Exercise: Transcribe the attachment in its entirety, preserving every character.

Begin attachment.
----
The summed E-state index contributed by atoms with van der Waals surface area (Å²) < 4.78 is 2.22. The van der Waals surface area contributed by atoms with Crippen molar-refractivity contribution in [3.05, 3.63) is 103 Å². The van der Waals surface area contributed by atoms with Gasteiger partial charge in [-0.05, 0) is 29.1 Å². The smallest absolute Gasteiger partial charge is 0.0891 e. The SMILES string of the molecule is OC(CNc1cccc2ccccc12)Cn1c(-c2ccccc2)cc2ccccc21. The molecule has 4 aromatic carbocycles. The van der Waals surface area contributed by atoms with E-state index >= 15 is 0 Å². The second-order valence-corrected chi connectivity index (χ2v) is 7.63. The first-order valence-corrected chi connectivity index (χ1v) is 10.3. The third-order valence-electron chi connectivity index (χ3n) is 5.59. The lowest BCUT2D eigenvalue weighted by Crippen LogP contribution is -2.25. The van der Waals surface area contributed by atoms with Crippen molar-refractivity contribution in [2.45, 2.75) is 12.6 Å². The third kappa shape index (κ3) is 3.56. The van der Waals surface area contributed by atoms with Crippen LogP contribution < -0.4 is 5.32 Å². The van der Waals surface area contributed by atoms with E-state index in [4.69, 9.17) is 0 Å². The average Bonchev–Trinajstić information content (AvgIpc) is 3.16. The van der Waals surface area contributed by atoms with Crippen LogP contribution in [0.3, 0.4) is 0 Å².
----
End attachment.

The summed E-state index contributed by atoms with van der Waals surface area (Å²) < 4.78 is 2.22. The van der Waals surface area contributed by atoms with Crippen molar-refractivity contribution in [3.05, 3.63) is 103 Å². The van der Waals surface area contributed by atoms with Gasteiger partial charge in [-0.05, 0) is 29.1 Å². The smallest absolute Gasteiger partial charge is 0.0891 e. The SMILES string of the molecule is OC(CNc1cccc2ccccc12)Cn1c(-c2ccccc2)cc2ccccc21. The molecule has 4 aromatic carbocycles. The van der Waals surface area contributed by atoms with E-state index >= 15 is 0 Å². The second-order valence-corrected chi connectivity index (χ2v) is 7.63. The first-order valence-corrected chi connectivity index (χ1v) is 10.3. The third-order valence-electron chi connectivity index (χ3n) is 5.59. The lowest BCUT2D eigenvalue weighted by Crippen LogP contribution is -2.25. The van der Waals surface area contributed by atoms with Crippen molar-refractivity contribution in [2.45, 2.75) is 12.6 Å². The third kappa shape index (κ3) is 3.56. The van der Waals surface area contributed by atoms with Crippen LogP contribution < -0.4 is 5.32 Å². The van der Waals surface area contributed by atoms with E-state index in [4.69, 9.17) is 0 Å². The average Bonchev–Trinajstić information content (AvgIpc) is 3.16. The van der Waals surface area contributed by atoms with Crippen LogP contribution in [0.3, 0.4) is 0 Å².